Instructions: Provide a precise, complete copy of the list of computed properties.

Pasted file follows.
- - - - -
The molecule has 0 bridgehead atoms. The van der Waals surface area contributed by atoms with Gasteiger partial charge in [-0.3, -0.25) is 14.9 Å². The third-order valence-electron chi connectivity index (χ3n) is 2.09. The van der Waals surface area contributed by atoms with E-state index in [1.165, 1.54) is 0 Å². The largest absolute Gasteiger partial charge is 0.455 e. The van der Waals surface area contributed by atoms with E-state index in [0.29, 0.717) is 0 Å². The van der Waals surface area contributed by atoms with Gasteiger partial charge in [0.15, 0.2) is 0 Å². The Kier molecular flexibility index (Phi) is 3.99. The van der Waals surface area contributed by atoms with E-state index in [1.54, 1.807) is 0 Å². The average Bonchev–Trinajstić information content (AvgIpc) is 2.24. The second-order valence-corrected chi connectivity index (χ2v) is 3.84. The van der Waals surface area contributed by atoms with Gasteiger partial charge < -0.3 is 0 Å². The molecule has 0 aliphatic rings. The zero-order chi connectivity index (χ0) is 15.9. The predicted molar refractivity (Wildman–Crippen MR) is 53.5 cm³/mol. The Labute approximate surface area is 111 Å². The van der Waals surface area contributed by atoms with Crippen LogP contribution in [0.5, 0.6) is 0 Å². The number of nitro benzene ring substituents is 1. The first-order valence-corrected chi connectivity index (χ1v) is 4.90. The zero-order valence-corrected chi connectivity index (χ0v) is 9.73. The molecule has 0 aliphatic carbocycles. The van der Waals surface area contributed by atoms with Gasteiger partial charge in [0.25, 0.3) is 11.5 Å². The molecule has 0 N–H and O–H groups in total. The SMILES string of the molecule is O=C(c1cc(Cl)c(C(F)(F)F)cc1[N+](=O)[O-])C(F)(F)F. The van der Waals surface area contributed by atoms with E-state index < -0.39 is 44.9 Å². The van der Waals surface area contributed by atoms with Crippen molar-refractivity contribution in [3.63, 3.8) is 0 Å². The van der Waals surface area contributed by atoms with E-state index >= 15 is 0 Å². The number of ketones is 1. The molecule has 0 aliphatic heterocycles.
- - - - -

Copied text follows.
The molecule has 0 bridgehead atoms. The van der Waals surface area contributed by atoms with Gasteiger partial charge in [-0.3, -0.25) is 14.9 Å². The third-order valence-electron chi connectivity index (χ3n) is 2.09. The van der Waals surface area contributed by atoms with E-state index in [1.165, 1.54) is 0 Å². The largest absolute Gasteiger partial charge is 0.455 e. The van der Waals surface area contributed by atoms with E-state index in [0.29, 0.717) is 0 Å². The van der Waals surface area contributed by atoms with Gasteiger partial charge in [0.15, 0.2) is 0 Å². The Kier molecular flexibility index (Phi) is 3.99. The van der Waals surface area contributed by atoms with E-state index in [1.54, 1.807) is 0 Å². The average Bonchev–Trinajstić information content (AvgIpc) is 2.24. The second-order valence-corrected chi connectivity index (χ2v) is 3.84. The van der Waals surface area contributed by atoms with Gasteiger partial charge < -0.3 is 0 Å². The molecule has 0 aliphatic rings. The zero-order chi connectivity index (χ0) is 15.9. The predicted molar refractivity (Wildman–Crippen MR) is 53.5 cm³/mol. The Labute approximate surface area is 111 Å². The van der Waals surface area contributed by atoms with Crippen LogP contribution in [0.5, 0.6) is 0 Å². The number of nitro benzene ring substituents is 1. The first-order valence-corrected chi connectivity index (χ1v) is 4.90. The zero-order valence-corrected chi connectivity index (χ0v) is 9.73. The molecule has 0 aliphatic carbocycles. The van der Waals surface area contributed by atoms with Gasteiger partial charge in [0.25, 0.3) is 11.5 Å². The molecule has 0 N–H and O–H groups in total. The SMILES string of the molecule is O=C(c1cc(Cl)c(C(F)(F)F)cc1[N+](=O)[O-])C(F)(F)F. The van der Waals surface area contributed by atoms with E-state index < -0.39 is 44.9 Å². The van der Waals surface area contributed by atoms with Crippen molar-refractivity contribution in [3.63, 3.8) is 0 Å². The van der Waals surface area contributed by atoms with E-state index >= 15 is 0 Å². The number of ketones is 1. The molecule has 0 aliphatic heterocycles.